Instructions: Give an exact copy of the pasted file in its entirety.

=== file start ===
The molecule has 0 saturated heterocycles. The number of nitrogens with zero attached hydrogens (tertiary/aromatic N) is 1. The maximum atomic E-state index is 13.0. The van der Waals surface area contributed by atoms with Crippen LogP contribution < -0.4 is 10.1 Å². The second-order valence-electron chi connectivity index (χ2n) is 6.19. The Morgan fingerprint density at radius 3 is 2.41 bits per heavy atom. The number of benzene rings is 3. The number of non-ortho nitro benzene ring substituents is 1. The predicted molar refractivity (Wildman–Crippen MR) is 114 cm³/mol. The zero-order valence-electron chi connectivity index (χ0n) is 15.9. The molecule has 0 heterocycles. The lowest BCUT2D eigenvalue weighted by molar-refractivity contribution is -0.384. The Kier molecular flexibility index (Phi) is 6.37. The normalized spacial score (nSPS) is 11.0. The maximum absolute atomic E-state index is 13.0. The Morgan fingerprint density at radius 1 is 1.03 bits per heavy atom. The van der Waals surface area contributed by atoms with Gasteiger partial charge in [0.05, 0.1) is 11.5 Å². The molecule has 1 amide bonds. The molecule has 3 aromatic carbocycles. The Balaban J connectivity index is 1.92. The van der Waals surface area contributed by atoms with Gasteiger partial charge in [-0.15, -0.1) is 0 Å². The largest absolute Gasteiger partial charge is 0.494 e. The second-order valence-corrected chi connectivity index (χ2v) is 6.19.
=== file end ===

The molecule has 0 saturated heterocycles. The number of nitrogens with zero attached hydrogens (tertiary/aromatic N) is 1. The maximum atomic E-state index is 13.0. The van der Waals surface area contributed by atoms with Crippen LogP contribution < -0.4 is 10.1 Å². The second-order valence-electron chi connectivity index (χ2n) is 6.19. The Morgan fingerprint density at radius 3 is 2.41 bits per heavy atom. The number of benzene rings is 3. The number of non-ortho nitro benzene ring substituents is 1. The predicted molar refractivity (Wildman–Crippen MR) is 114 cm³/mol. The zero-order valence-electron chi connectivity index (χ0n) is 15.9. The molecule has 0 heterocycles. The lowest BCUT2D eigenvalue weighted by molar-refractivity contribution is -0.384. The Kier molecular flexibility index (Phi) is 6.37. The normalized spacial score (nSPS) is 11.0. The maximum absolute atomic E-state index is 13.0. The Morgan fingerprint density at radius 1 is 1.03 bits per heavy atom. The van der Waals surface area contributed by atoms with Gasteiger partial charge in [0.05, 0.1) is 11.5 Å². The molecule has 1 amide bonds. The molecule has 3 aromatic carbocycles. The Balaban J connectivity index is 1.92. The van der Waals surface area contributed by atoms with Gasteiger partial charge in [-0.15, -0.1) is 0 Å². The largest absolute Gasteiger partial charge is 0.494 e. The second-order valence-corrected chi connectivity index (χ2v) is 6.19.